On the Near Death of Bookstores
About last month, i went to Robinsons Place Manila with my friend Ria to chase down a book that seemed to be out of stock everywhere. We were surprised to find out that Powerbooks Store in RP Manila have closed down, as well as the one in Mall of Asia.
Are Powerbooks closing down their everywhere? I can’t help but feel guilty. Really. Back when i still read physical books, my friends would often joke around that one wall in Powerbooks Alabang Town Center belongs to me. I’ve certainly earned my right to their “loyalty” card. I only have to walk in to a bookstore and end up with at least 4-5 book purchases. Then, i discovered the convenience of ebooks. Since discovering ebooks, i rarely, if not never buy physical books anymore. The first time i entered a bookstore (after i completely embraced ebooks) and came out empty handed, my heart really broke. I felt really bad that i stubbornly tried to find a book that i couldnt get an ebook version of. I ended up buying a local magazine, just so i get to buy something. After a few heartbreaking moments in the bookstore, i learned to be smart about it. I just whip out my camera phone and take pictures of the books i find interesting ( i totally judge books by their cover, sue me.) and the bestsellers list, find an ebook version of it. I only ever buy the physical book if i couldnt get an ebook version of (which is very, very rare)
So i really feel bad that most bookstores have closed shop already, or if not have branched out into selling school supplies like the Powerbooks branches in Alabang Town Center and Festival Mall stock predominantly school supplies nowadays, and a huge chunk of Fully Booked The Fort is dedicated to school supplies as well, the sameway as the Mall of Asia branch. These are only the bookstores i frequent. From what i understand, the other branches of these big-named bookstores have either followed suit (in selling more supplies instead of books) or shrinked considerably in store size. (although i find that there is more charm in cramped bookstores) and the smaller-named ones have died out already. I find this sad considering how a huge part of my childhood was spent inside bookstores
With that said, i still kinda think it is the bookstores’ fault for failing to change with the times. Heck, even the pulishing industry have recognized the growing demand for ebooks and have started offering more and more books digitally. Amazon started putting Barnes and Noble out of business (the same way Barnes and Noble killed hundreds of small bookstores) B&N started an online store with same day delivery, an ebook reader and ebooks to boot. I think if our local bookstoreswould start selling ebook readers (i know that there are good inexpensive generic ebook readers in taiwan and china. They could rebrand and sell them here for really cheap) and offer cheap ebooks ans sell those out of copyright classics for peanuts, business would boom.
If the price is tempting enough, i would so totally buy a fullybooked version of a tablet reader aaaaaand an e-ink powerbooks branded ereader!yes, i am crazy excessive that way! Lol.serioulsy though, they could even partner up with schools and publishers and offer ebook versions of textbooks. I bet the kids would love to get those heavy textbooks off their backs. ( they could offer it in purely e-ink format, that way they can ensure that the student is not busily updating her facebook status while in class)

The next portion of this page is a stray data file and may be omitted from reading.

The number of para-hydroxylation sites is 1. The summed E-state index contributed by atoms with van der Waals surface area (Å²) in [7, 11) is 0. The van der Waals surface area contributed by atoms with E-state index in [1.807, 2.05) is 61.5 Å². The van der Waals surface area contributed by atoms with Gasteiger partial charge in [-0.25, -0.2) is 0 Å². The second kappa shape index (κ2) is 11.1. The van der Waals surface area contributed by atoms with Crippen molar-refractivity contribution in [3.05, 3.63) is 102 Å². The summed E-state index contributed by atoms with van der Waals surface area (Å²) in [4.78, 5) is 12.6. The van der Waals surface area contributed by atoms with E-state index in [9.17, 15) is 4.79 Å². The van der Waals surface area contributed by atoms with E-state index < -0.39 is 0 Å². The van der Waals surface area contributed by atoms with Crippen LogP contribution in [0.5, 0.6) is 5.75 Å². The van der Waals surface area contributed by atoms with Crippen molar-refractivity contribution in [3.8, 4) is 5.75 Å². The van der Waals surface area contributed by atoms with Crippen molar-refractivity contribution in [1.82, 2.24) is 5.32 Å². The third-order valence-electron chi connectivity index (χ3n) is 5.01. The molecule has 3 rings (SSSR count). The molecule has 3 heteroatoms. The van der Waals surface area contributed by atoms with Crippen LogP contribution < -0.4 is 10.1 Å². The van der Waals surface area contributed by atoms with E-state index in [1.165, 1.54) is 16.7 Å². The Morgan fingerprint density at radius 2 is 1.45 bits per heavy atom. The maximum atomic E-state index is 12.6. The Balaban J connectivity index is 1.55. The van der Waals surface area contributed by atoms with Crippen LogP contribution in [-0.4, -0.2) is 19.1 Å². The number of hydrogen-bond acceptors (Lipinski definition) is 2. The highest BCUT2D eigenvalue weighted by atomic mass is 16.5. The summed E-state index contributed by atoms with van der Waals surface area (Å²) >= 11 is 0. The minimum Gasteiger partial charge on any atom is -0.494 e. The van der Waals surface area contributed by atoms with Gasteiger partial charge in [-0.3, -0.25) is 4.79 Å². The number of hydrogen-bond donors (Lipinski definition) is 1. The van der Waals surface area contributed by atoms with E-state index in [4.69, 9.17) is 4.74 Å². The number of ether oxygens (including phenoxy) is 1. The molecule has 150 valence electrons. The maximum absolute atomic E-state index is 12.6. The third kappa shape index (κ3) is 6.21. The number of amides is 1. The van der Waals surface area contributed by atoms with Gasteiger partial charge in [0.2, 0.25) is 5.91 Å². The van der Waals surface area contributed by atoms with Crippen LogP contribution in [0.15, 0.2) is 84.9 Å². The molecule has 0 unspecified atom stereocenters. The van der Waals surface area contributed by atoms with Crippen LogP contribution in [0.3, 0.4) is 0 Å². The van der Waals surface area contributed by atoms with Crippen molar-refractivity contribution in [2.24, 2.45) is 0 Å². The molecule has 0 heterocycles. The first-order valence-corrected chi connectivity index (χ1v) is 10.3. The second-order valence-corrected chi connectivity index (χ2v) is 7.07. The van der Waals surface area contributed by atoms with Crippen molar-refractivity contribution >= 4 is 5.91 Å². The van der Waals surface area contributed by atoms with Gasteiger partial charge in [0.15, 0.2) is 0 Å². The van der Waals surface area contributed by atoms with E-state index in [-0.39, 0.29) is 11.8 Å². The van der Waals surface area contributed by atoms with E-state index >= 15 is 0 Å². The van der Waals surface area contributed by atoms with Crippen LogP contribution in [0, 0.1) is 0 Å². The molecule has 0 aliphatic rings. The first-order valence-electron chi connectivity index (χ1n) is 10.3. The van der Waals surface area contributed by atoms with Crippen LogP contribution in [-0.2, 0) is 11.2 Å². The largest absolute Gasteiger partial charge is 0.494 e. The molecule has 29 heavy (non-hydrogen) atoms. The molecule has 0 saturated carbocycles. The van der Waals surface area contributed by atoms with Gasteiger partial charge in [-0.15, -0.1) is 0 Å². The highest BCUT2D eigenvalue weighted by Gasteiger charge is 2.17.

Right now, a physical copy of Jane Austen’s Pride and Prejudice retails for around 200-500 pesos, depending on the publishing house and whether or not the copy is annotated. You can get an un-annotated ebook of Pride and Prejudice thru legitimate means (like project guttenberg) absolutely free. Why would i buy it for 200 if i can get it absolutely free. (but if, say powerbooks offers it for a “powerbooks brand” ebook,with “nice” layout or something, i would consider shelling out about 20-50pesos for it,and everybody wins.
Of course there is still the problem of piracy, but the cost of producing an ebook is considerably cheaper than that of a physical book, so if ebooks became cheaper, i can bet you my beloved kindle and iPad that people (here in the philippines at least) would start buying ebooks rather than pirate them.
Yes i do miss reading books on paper, i miss the smell of a fresh new book and that of a really old one, but the cons of going digital are simply greater than that nostalgic feeling. One, it is such a great space saver. Living on cramped cities has long made me appreciate the luxury of space. Two, there’s the convenience of having your entire library at your fingertips. Or at least in my case, the most of what i am currently reading. It simply is not practical for me to pack in my tons of gigs worth of ebooks in my reader. Three, there’s the saving mother earth bit. Let’s face it, paper products kill trees. And with the way mother earth has been lashing back at us ( great floods in my country alone, the tsunami, devastating hurricanes, etc) i really think we should scrimp on resources as much as we could. At least i’m trying to do my part by avoiding the use of plastics (plus, it’s a good excuse to get those cute eco-totes) and going digital as much as i could (minimizing the use of paper products) i’ve also come to terms with the fact that books are for reading and not for smelling. So there.
(posted via Blogsy for iPad)